One implication of the classical analysis is that while a tax on wages or interest income would affect the quantity of labor or capital offered to productive use, almost the whole of land rent could be taxed away without affecting the quantity or quality of available land. Later in the 1800s Henry George, seeing that a properly designed tax on land rent would have none of the efficiency-reducing adverse effects of other taxes, advocated a single tax on land as a way of financing government. Tax rates around the world Tax revenue as % of GDP Economic policy Monetary policy Central bank   Money supply Fiscal policy Spending   Deficit   Debt Trade policy Tariff   Trade agreement Finance Financial market Financial market participants Corporate   Personal Public   Banking   Regulation        A tax is a financial charge or other levy imposed on... Henry George Henry George (September 2, 1839 – October 29, 1897) was an American political economist and the most influential proponent of the Single Tax on land. ... Land value taxation (LVT), or site value taxation, is the policy of raising state revenues by charging each landholder a portion of the value of a site or parcel of land that would exist even if that site had no improvements. ...


Karl Marx agreed with Henry George and with the classical economists that land rent was a form of exploitation. Landowners were able to get "something for nothing" just because they controlled such important natural resources. To Marx, the landowners received a part of capitalist society's surplus-value that was redistributed from the industrial sector, where workers produced it. However, unlike George, Marx also saw industrial capitalists as rentiers who simply extracted economic surplus from labor, while otherwise contributing nothing to the economy. Henry George was adamant that land and capital are two different factors of production not to be aggregated under the umbrella of "means of production." George saw that economic rent derived from political privilege (primarily land ownership) was the proper place to levy direct taxes while leaving wages and interest untaxed. Karl Heinrich Marx (May 5, 1818 – March 14, 1883) was a 19th century philosopher, political economist, and revolutionary. ... Henry George Henry George (September 2, 1839 – October 29, 1897) was an American political economist and the most influential proponent of the Single Tax on land. ... The term exploitation may carry two distinct meanings: The act of utilizing something for any purpose. ... The production of surplus value, from Karl Marxs Capital in Lithographs, by Hugo Gellert, 1934 Surplus value is a concept created by Karl Marx in his critique of political economy, where its ultimate source is claimed to be unpaid surplus labour performed by the worker for the capitalist, serving...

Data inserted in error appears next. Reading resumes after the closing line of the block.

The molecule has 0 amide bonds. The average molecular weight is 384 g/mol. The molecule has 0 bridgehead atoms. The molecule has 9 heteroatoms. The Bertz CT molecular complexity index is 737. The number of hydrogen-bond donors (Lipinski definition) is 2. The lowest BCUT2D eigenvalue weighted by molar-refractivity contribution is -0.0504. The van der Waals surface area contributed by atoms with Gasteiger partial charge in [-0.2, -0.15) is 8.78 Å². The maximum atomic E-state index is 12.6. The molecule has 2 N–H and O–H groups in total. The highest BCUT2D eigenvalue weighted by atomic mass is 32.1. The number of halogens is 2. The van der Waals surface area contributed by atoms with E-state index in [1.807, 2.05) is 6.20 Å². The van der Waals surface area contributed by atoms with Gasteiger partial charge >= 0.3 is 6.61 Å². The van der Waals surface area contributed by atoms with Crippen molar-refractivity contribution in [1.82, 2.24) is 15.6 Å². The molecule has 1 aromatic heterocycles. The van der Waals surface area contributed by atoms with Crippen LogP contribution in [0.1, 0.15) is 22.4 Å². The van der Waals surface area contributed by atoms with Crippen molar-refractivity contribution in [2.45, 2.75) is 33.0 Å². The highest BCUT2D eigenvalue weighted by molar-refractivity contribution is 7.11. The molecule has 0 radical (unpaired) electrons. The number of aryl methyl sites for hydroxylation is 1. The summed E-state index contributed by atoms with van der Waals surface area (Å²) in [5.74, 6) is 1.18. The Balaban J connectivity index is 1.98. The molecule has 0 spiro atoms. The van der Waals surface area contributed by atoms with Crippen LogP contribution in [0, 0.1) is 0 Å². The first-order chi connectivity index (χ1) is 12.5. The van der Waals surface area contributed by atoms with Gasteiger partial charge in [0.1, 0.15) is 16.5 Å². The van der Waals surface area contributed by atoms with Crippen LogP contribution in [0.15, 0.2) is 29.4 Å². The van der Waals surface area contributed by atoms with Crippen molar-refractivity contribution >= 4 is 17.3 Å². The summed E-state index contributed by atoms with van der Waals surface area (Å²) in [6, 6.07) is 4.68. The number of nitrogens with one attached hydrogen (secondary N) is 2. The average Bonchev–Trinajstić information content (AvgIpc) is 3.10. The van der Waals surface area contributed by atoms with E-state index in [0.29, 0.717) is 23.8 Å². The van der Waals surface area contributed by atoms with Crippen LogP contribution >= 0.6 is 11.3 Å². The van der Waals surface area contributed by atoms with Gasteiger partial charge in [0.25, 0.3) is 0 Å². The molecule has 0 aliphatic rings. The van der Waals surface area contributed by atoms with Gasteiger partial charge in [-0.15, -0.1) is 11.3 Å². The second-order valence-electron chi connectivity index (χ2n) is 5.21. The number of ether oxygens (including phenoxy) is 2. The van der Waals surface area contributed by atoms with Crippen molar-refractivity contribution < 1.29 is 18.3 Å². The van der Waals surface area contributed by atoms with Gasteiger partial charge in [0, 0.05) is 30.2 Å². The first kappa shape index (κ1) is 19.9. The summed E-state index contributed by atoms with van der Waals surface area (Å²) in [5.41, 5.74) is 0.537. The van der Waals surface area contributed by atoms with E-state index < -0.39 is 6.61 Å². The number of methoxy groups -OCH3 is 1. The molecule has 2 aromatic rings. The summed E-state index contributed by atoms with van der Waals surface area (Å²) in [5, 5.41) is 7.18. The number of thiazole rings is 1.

In the latter part of the 19th century, as neoclassical economics was being formulated, it was realized that the classical definition of rent made the non-contributory nature of the landowner's participation in economic activities rather too apparent, leading to calls for recovery of publicly created land rents for the purposes and benefit of the public that created them (most famously by the American Henry George), and even for nationalization of land and other natural resources as demonstrably more economically efficient than their private ownership (most notably by Karl Marx). A new basis for consideration of economic rent had therefore to be devised, which would permit a logical and moral defense of long-standing institutional arrangements that many in positions of authority found highly congenial, and that (then as now) few people considered it conceivable (or at any rate convenient) to do without.[1][2] Henry George Henry George (September 2, 1839 – October 29, 1897) was an American political economist and the most influential proponent of the Single Tax on land. ... Karl Heinrich Marx (May 5, 1818 – March 14, 1883) was a 19th century philosopher, political economist, and revolutionary. ...